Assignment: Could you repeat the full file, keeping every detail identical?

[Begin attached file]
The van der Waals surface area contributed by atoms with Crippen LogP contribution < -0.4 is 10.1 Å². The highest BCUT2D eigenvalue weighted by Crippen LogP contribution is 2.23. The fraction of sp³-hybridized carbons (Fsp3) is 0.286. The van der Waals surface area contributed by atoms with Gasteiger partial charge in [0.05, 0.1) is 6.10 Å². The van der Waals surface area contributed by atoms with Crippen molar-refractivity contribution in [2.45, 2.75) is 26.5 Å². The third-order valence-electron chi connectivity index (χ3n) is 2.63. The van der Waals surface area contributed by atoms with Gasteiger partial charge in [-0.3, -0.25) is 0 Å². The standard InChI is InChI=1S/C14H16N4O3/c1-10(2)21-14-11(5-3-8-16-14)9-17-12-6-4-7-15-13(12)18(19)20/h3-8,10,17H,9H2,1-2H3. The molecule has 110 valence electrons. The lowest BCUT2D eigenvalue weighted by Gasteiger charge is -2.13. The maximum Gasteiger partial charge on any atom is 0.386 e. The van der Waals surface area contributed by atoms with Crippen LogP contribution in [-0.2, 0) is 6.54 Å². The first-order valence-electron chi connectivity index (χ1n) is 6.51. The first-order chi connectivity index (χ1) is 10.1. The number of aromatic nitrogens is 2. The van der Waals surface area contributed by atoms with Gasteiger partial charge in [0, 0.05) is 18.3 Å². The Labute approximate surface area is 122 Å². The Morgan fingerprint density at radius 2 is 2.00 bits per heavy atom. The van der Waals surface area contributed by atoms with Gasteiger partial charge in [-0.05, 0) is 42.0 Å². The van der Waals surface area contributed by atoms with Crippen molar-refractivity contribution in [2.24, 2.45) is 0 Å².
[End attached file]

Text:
The van der Waals surface area contributed by atoms with Crippen LogP contribution < -0.4 is 10.1 Å². The highest BCUT2D eigenvalue weighted by Crippen LogP contribution is 2.23. The fraction of sp³-hybridized carbons (Fsp3) is 0.286. The van der Waals surface area contributed by atoms with Gasteiger partial charge in [0.05, 0.1) is 6.10 Å². The van der Waals surface area contributed by atoms with Crippen molar-refractivity contribution in [2.45, 2.75) is 26.5 Å². The third-order valence-electron chi connectivity index (χ3n) is 2.63. The van der Waals surface area contributed by atoms with Gasteiger partial charge in [-0.3, -0.25) is 0 Å². The standard InChI is InChI=1S/C14H16N4O3/c1-10(2)21-14-11(5-3-8-16-14)9-17-12-6-4-7-15-13(12)18(19)20/h3-8,10,17H,9H2,1-2H3. The molecule has 110 valence electrons. The lowest BCUT2D eigenvalue weighted by Gasteiger charge is -2.13. The maximum Gasteiger partial charge on any atom is 0.386 e. The van der Waals surface area contributed by atoms with Crippen LogP contribution in [-0.2, 0) is 6.54 Å². The first-order valence-electron chi connectivity index (χ1n) is 6.51. The first-order chi connectivity index (χ1) is 10.1. The number of aromatic nitrogens is 2. The van der Waals surface area contributed by atoms with Gasteiger partial charge in [0, 0.05) is 18.3 Å². The Labute approximate surface area is 122 Å². The Morgan fingerprint density at radius 2 is 2.00 bits per heavy atom. The van der Waals surface area contributed by atoms with Gasteiger partial charge in [-0.05, 0) is 42.0 Å². The van der Waals surface area contributed by atoms with Crippen molar-refractivity contribution in [2.24, 2.45) is 0 Å².